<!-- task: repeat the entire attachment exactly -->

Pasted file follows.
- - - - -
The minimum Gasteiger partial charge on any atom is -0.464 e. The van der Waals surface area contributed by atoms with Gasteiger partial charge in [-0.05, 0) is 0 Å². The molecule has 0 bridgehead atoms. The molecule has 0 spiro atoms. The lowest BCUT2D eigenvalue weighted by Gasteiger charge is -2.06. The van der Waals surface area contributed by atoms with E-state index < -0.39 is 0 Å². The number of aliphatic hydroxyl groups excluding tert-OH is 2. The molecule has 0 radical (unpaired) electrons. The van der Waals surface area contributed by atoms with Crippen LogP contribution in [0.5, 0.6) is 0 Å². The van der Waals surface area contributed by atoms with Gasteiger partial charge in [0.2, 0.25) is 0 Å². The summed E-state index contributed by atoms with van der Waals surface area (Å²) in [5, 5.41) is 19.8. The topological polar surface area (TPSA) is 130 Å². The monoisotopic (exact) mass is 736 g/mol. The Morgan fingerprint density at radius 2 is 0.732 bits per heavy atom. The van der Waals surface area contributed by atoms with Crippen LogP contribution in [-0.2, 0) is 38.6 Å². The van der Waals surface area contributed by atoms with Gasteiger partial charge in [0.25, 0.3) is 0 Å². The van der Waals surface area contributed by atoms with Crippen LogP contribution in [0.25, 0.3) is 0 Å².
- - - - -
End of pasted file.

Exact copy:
The minimum Gasteiger partial charge on any atom is -0.464 e. The van der Waals surface area contributed by atoms with Gasteiger partial charge in [-0.05, 0) is 0 Å². The molecule has 0 bridgehead atoms. The molecule has 0 spiro atoms. The lowest BCUT2D eigenvalue weighted by Gasteiger charge is -2.06. The van der Waals surface area contributed by atoms with E-state index < -0.39 is 0 Å². The number of aliphatic hydroxyl groups excluding tert-OH is 2. The molecule has 0 radical (unpaired) electrons. The van der Waals surface area contributed by atoms with Crippen LogP contribution in [0.5, 0.6) is 0 Å². The van der Waals surface area contributed by atoms with Gasteiger partial charge in [0.2, 0.25) is 0 Å². The summed E-state index contributed by atoms with van der Waals surface area (Å²) in [5, 5.41) is 19.8. The topological polar surface area (TPSA) is 130 Å². The monoisotopic (exact) mass is 736 g/mol. The Morgan fingerprint density at radius 2 is 0.732 bits per heavy atom. The van der Waals surface area contributed by atoms with Crippen LogP contribution in [-0.2, 0) is 38.6 Å². The van der Waals surface area contributed by atoms with Gasteiger partial charge in [0.25, 0.3) is 0 Å². The van der Waals surface area contributed by atoms with Crippen LogP contribution in [0.25, 0.3) is 0 Å².